There are actually 6 subroutines for scrolling text. The main one "scrollText" allows you to specify the string of text you want to scroll, the 3 RGB components for the color of your text, and 2 or 4 depending on whether you want to scroll around all 4 faces of the cube or just 2. The reason for the 2 face option is that it's easier to read that the 4 side option, because there are lights flashing around in the background in the 4 face option. But, of course, 2 face is only viewable from a limited range of direction. So you have a choice.
Two other scrolling subs are scrollTextStd2 and scrollTextStd4. These allow you to specify a string, and just specify one of our standand colors, like Red, Orange, Aqua, Blue, etc. They display on 2 or 4 faces respectively.
Three other text handling subroutines are scrollThruX and scrollThruY which scroll text through the middle of the cube, and rotate which rotates each character, one at a time, around in the center of the cube.
Another feature in V3 is the ability to substitute your own custom characters in the font table. These custom characters can be assigned a name and inserted into the text stream. See the actual code for some examples.
We also introduce the idea of right-handed and left-handed cubes in this version. Normally you wouldn't need to worry about this, but in the case of text, you know right away if your text is coming out mirror-imaged.
For more information on Version 3, see Version 3 Instructions.
The objective of this version is still to make the programmng easy, but we've added the ability to continuously vary the color. In fact, with 6 bit BAM, you can generate 262,144 (64^3) different color combinations. However, for the simple rainbow color wheel we've built in, 192 colors are generated in 4 different intensities (5 including 0 or off)
This new version is not as easy to use as Version 1, mainly because each LED in the cube matrix has 3 variables, one for each of its RGB color components. But if you want to continuously vary color, this is the one for you. Version 2 still allows you to use the same standard named colors as Version I. There's just a small additional step to get them on the cube.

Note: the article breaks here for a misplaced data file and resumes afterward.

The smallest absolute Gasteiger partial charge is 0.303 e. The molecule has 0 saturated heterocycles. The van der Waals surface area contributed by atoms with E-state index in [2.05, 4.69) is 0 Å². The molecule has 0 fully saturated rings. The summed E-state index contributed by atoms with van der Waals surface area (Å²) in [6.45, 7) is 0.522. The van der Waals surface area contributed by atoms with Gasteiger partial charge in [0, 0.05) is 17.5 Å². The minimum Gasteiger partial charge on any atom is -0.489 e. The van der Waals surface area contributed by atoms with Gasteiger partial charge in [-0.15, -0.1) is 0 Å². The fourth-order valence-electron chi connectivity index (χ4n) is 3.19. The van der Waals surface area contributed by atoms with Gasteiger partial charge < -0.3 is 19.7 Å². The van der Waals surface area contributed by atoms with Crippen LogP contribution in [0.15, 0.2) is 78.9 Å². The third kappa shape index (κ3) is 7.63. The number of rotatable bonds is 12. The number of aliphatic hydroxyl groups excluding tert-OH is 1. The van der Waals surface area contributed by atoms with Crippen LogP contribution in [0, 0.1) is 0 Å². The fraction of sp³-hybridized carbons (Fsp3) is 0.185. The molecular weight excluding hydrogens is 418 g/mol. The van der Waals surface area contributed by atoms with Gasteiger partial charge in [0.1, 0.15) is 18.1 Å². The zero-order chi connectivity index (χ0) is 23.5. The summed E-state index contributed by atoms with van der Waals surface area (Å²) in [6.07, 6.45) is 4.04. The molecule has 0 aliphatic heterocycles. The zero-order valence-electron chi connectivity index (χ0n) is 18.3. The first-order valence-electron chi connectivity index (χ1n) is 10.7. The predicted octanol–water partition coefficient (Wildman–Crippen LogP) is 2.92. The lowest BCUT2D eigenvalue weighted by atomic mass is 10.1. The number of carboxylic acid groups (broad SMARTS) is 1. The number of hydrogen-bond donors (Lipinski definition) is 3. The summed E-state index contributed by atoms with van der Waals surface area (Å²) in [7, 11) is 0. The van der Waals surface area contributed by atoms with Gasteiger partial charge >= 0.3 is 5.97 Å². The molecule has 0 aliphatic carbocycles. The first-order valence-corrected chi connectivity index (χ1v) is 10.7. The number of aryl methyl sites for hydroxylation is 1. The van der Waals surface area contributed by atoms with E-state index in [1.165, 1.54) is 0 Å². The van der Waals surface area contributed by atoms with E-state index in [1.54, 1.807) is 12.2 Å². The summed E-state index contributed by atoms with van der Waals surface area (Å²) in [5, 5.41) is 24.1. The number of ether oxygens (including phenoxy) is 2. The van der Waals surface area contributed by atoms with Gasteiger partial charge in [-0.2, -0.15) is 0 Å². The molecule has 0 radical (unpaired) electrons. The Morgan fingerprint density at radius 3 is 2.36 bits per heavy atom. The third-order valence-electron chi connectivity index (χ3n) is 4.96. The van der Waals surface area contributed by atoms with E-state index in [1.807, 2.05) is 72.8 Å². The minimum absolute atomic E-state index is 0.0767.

The sample application in this case is just a demo of the color capabilities. It runs the Wild Mouse routine while changing the color continuously. It also sets up the standard named colors that are available in both version 1 and 2, and displays them in the 5 different intensities on one face of the cube.
Version 1Its objective is to make programming a cube easy. You don’t need to get involved in how bit angle modulation works or how the data gets loaded into the cube. These are handled for you by the color table and timer interrupts routine.
A single matrix called “cube” controls the content of the cube. You just tell it what color and intensity you want where, and it happens.
Color is controlled by a table which tells our software how to create 8 colors of the rainbow, plus black and white in 5 different intensities. It’s built into the template. It's easy to use because the cube matrix in this case only has one number for each LED.
All the timing interrupt and cube refresh stuff is also build into the template and quietly runs in the background. This routine runs 6 bit BAM (bit angle modulation) and works with the color table to produce all the colors at different intensities.
The Version 1 template comes with a sample application / sketch called WILD MOUSE which demonstrates its use. You can easily remove the sample and replace it with your own experiments.